How I Write Part 2: The Seed of the Story

Now that I’ve explained why you need to outline, let’s talk about how you outline. One of my favorite books on storytelling is Rick Schmidt’s Feature Filmmaking At Used Car Prices. This book probably more than any other influenced how I outline a story.

Before you can figure out the characters, before you figure out the plot, before anything else, you need the idea. What’s your story about? Don’t try to write a page. Don’t try to pitch a whole concept. Don’t think plot. Think simpler. Can you say what your story is about in one sentence? Maybe even one word? Get it distilled down to the simplest concept. Or if you’ve got nothing, then just start with one word. Let’s use The Shawshank Redemption as an example. Shawshank’s one word would be “Hope.” 

This is the seed of your story. Everything grows from this one thing. Now, take the word and turn it into a sentence. This sentence should still be more about theme than plot. “The Shawshank Redemption is about hope and friendship enduring through the darkest of times.”

Now that you’ve kicked your idea around a bit, it’s time for a quick and dirty outline. You don’t even need to name the characters. Just write up what the basic story is. Don’t worry. None of this is in stone. Any of it can be and probably will be changed. Just write it out and see where it goes. Don’t go longer than a page or two. Get down the time, the place, and the people. This outline should be an extrapolation of your sentence but now you’re getting into the plot of it. This is where a lot of magic can happen if you’re lucky. 

One note. When it comes to rewriting, the earlier you do it, the less you have to do of it. Rewriting a sentence at this stage might save you hours of rewriting later. Just don’t get carried away. Like I said, this isn’t the final outline.

Now you should have an idea of what your story is about. It still needs work of course, but you’re getting somewhere. Keep in mind that this particular outline isn’t going to be used for any actual writing. It’s just there for the next and in many cases, the most important step: Creating characters.

-Jack

How I Write Part 1: Outline

Over the years, I’ve read many books, articles, and websites about the writing process and how best to craft a story. The result is that my creative process is an amalgamation of these various sources and some things that I’ve found on my own that tend to work well.

What I want to cover here isn’t specific to the novel I’m writing for NaNoWriMo, but just what my approach is to creating a story. If you’re a writer, you may find this useful. If you’re not, then you might be idly amused. Whenever possible, I’ll give credit to my sources.

Before I get started I should point out that I am going to assume that you know how to tell a story. I’m not going to talk about three act story arcs or defining the narrative or any of that because really if you can tell a joke, you can tell a story and if you tell a story, then these tools will make that story better.

The first thing you have to understand is that outlining is your friend. When I first started writing, I loved that I had no idea where the story was going as I wrote it. It was exciting discovering with the characters what was going to happen. While, it was fun, it rarely led to great storytelling because if you don’t know where you’re going, you’ll never know when you get there.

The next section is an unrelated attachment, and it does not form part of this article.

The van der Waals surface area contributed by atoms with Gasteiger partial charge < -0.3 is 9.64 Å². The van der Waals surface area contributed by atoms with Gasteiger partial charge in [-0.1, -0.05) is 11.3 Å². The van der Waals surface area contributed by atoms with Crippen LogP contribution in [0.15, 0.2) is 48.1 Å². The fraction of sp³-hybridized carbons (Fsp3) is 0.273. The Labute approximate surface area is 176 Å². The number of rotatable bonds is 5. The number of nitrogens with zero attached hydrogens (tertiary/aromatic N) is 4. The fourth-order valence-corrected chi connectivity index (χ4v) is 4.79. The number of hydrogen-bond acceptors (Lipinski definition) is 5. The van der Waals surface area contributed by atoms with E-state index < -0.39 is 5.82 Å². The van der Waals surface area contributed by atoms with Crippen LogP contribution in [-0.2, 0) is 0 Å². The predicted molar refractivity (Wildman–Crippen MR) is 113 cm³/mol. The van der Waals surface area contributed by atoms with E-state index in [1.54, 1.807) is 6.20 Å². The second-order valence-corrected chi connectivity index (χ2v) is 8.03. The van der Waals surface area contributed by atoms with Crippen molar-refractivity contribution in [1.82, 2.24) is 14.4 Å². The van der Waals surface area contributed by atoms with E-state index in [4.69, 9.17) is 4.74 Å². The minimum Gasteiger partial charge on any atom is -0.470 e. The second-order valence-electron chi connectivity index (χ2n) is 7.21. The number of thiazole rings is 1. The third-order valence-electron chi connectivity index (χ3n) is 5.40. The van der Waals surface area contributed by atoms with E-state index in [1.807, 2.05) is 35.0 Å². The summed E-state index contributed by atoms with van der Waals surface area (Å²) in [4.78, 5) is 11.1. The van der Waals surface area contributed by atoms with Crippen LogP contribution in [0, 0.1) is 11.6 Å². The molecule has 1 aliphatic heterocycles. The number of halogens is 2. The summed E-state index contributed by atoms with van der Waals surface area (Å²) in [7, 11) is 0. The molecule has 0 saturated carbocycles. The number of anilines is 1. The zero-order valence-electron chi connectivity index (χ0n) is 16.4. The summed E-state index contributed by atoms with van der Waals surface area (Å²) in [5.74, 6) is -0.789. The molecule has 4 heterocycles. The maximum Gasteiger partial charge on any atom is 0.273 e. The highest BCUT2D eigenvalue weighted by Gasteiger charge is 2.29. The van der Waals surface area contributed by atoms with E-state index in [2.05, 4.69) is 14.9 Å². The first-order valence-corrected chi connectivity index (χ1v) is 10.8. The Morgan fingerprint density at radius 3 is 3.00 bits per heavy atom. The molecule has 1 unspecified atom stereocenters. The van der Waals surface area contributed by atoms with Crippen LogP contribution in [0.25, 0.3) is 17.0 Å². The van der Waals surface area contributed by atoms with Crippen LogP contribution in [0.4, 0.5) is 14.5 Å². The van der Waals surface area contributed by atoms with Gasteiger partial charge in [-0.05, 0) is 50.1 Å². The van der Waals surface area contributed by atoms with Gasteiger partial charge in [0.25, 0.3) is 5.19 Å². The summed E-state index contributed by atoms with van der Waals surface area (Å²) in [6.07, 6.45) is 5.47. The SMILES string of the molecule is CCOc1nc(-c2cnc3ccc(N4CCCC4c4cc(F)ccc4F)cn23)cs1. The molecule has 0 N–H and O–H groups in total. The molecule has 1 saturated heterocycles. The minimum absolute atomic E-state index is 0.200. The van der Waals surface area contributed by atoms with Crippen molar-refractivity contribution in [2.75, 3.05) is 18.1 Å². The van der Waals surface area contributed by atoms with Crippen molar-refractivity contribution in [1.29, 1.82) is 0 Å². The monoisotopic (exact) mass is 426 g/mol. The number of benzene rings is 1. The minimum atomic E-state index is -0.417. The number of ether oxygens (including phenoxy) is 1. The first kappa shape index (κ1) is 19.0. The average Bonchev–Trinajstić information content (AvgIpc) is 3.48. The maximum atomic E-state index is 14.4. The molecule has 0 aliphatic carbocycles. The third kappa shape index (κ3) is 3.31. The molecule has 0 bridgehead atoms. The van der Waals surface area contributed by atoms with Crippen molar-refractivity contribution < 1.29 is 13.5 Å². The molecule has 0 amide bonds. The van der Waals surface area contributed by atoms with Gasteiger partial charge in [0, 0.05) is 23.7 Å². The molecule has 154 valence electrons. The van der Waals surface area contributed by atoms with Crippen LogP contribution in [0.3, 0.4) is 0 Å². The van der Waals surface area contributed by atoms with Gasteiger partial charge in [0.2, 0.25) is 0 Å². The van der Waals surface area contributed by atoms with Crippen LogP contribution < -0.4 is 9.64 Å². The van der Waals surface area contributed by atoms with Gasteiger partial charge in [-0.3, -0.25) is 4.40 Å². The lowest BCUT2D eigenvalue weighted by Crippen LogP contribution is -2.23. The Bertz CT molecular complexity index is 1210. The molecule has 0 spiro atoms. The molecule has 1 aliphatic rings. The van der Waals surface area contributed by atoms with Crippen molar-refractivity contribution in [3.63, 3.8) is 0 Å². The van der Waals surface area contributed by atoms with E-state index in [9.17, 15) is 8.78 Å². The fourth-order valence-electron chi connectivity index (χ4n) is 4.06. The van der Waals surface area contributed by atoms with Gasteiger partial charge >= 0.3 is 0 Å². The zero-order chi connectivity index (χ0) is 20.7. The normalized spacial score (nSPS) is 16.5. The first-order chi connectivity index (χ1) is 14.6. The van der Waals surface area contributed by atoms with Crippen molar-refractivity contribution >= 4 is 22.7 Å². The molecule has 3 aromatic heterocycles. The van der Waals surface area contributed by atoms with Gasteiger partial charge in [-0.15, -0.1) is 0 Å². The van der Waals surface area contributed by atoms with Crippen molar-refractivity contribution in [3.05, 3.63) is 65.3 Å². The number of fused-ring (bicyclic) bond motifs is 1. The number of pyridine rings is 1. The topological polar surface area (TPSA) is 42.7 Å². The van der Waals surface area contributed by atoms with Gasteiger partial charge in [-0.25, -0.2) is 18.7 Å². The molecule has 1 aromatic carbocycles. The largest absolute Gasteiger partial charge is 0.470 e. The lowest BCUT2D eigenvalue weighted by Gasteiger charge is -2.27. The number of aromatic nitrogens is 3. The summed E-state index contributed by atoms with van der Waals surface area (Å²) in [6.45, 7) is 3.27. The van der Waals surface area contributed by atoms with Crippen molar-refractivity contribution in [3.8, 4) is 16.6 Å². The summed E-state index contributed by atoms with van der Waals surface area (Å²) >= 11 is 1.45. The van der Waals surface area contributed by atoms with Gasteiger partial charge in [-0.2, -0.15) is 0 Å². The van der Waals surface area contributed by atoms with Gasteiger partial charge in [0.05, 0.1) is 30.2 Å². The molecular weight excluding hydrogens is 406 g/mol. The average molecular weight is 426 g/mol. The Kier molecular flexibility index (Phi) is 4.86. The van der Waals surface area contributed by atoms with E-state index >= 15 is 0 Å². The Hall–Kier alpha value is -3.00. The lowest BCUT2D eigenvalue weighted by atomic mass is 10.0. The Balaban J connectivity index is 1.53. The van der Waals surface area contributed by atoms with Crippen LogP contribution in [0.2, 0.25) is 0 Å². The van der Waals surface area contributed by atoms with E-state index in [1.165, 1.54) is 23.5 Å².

I once attended a talk with mystery writer Earl Emerson. He said that in the beginning of his career, he’d write entire novels with no outline and no idea how they’d end when he’d start. And every one of them got rejected. After years of this, he decided to break down and do an outline. The first book he outlined, he sold.

There are those who would say all the writing before was a waste of time, but that’s simply not true. I believe the more you write the better you write regardless of what you’re writing. Writing a novel isn’t like building a house. It’s like a road trip. You need a destination. You need a road map. And you need to remember that the map is not the trip. Once you start, you’re still just as likely to find some surprises along the way. And that’s what makes the trip worth it.

-Jack

NaNoWriMo

Around this time last year I had a conversation with my wife that went something like this:

Wife: Have you heard of NaNoWriMo?

Me: That thing where you try to write a 50,000 word novel in a month?

Wife: Yeah. You should do it.

Me: No.

Wife:  But you’re a writer. You could do it.

Me: No. Trying to do that would kill me.

I’ve written one novel. It took me almost a year and it drove me more than a little insane. At the time of that conversation, I’d just finished it. Doing a novel in a month sounded impossible at the time. While I chose not to participate, 165,000 decided they would. Of those, only 30,000 succeeded. That’s a completion rate of just over 18%. Less than one in five. I had made the right choice.

HOWEVER, as a writer and a husband I felt just a little chickenshit. Let’s face it, when an attractive girl asks any guy “Can you do it?”, it doesn’t really matter what ‘it’ is, we want to be able to say, “Of course I can.”  And in this case, it’s my wife. One of the nicest parts of being married is having only one girl you’re trying to impress and so while I didn’t participate last year, I kept thinking about it.

This year, I’m ready. I’ve got the idea, a rough outline, and a plan. I’m getting as many social obligations out of the way before the end of the month as I possibly can. I’m writing something every day just to write.  I’ve even consulted with my HR department at my job to make sure I can take a day or two off if it gets towards the end of the month and I need the time. November 1st, I start writing my second novel.

Wish me luck.

-Jack